How Questions Help Us Learn

In Block 1, we asked ourselves, “How do questions help us learn?”

In our reflection time, we thought about this a lot and made some interesting conclusions.

StickyNoteQuestions

Asking questions:

  • helps us learn new things
  • helps us learn to ask more questions
  • can start conversations
  • helps us know ourselves and others
  • helps us to stay curious

We talked a lot about questions and answers during this block. We wondered about questions that don’t have a right or wrong answer and how we learn to deal with those. We decided that, most of the time, those types of questions lead to a LOT more questions. At first, it was hard for us, because we want all questions to have a right answer. It’s also hard for us when Mrs. Baldwin says, “I don’t know,” because we thought teachers were supposed to have all the answers. (That made Mrs. Baldwin laugh.) In the end, though, we learned that sometimes the answers we think we know as fact can be wrong. If we always remember to ask more questions, we learn that facts can change sometimes.

Very early in the block, we asked questions about WHO WE ARE and how do people get to know us? We played a game where we got to ask each other questions and then had to share with the whole class what we learned about our partner. We also painted pictures of the emotions that live inside our heads. At first, we could only think about a few emotions. But we asked questions: “What other emotions do we have?” When we thought about it, we came up with jealousy, embarrassment, satisfied, and a few others. This really helped us think about how we’re feeling each day, and how we can express ourselves better when we have those feelings.

emotionspaintings

We also practiced asking questions by having a weekly #whatisit photo. Mrs. Baldwin said we could write/ask as many questions as we wanted, but we could not ask what was in the photo. NS said that is so hard, because our brains just want to know what it is! We got really good at asking questions, especially when we stopped to think about what we could NOT see in the photo. Sometimes, we asked what the item was made of or how the photographer took the photo. We got really good at asking better questions!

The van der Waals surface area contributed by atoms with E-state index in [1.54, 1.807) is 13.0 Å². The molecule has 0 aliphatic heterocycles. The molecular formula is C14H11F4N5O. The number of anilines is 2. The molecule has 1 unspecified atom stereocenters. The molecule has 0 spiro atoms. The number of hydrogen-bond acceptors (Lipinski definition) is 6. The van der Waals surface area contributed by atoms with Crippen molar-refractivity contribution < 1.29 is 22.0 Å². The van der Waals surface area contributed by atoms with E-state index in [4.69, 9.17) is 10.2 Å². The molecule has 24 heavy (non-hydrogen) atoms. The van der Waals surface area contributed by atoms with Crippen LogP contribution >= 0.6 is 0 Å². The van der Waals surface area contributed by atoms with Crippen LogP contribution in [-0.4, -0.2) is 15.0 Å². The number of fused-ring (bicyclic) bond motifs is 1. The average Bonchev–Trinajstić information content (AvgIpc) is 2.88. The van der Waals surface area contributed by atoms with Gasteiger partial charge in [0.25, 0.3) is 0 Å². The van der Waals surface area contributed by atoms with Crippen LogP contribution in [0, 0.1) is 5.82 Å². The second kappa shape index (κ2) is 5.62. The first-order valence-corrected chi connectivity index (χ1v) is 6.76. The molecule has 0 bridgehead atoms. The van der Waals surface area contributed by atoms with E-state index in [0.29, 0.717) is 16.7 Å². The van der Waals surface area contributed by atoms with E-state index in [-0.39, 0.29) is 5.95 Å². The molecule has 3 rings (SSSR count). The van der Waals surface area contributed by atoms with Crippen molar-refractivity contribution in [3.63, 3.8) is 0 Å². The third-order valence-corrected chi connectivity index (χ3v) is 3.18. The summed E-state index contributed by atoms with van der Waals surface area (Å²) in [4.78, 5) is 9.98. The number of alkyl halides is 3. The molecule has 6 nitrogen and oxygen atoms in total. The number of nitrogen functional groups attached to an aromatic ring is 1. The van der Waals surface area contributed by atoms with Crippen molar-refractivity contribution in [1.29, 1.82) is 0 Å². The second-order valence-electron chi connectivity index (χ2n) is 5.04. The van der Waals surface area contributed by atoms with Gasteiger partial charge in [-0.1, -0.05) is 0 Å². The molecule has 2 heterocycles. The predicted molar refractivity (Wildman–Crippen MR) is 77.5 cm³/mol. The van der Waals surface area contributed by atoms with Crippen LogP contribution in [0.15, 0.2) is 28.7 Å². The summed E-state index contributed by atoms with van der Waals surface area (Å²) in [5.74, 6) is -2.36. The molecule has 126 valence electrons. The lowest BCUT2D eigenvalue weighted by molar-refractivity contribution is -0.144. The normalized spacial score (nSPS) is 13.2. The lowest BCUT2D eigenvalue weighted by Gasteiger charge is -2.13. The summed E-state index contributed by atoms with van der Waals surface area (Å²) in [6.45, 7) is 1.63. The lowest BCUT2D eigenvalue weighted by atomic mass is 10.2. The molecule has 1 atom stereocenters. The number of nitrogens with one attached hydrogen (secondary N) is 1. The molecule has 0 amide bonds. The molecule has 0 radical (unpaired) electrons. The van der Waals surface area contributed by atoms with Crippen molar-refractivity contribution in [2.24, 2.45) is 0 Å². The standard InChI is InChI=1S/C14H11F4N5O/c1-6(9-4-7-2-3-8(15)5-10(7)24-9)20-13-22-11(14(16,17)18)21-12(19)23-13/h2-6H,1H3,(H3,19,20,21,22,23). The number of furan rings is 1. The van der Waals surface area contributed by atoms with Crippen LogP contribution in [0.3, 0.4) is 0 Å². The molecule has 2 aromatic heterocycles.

whatisitphoto-Oct2

During this block, we explored how we know if facts are true or not. One day, we asked a lot of questions about fall: how do the leaves change colors? Why do leaves fall off the trees? Why do some leaves turn red, some orange, and some yellow? Mrs. Baldwin showed us three different videos, and we were able to answer some of those questions. But then Mrs. Baldwin asked us, “How do you know that the information we saw/heard in the videos is TRUE?” At first, we were confused. We thought that Mrs. Baldwin would only show us information that was true. She asked us if we have to trust the person who is giving us the information, and we said yes. After a little more discussion, we were also able to decide that the information was true because we heard the same facts in each video. Today, we reminded ourselves that we have to find a trusted source for information, as well as check with other sources to see if they all agree.

When we were asking questions about the Mars Rover and evidence that water had been on Mars, we took our questions to our Twitter account, @TeamBaldwin to share with others. We were able to get some great answers from Bobak Ferdowsi (@tweetsoutloud) about the Mars Rover. We learned to ask questions of experts, so that we could learn even more than we could discover on our own.

tweetsoutloud-screenshot

Some thoughts from our class —

BC: When you’re curious and you watch a video or read something, then you get even more curious!

RS: “I wonder… ” is a good way to learn something new.

As a class, we decided that questions lead us to discover new things we like. Also, if we don’t ask questions, we don’t learn new things as well. It’s like building with LEGO. If our teacher does all the building for us, we didn’t really learn how to do it ourselves. If we don’t ask our own questions about what we want to learn, then we’re just doing what our teacher tells us to do.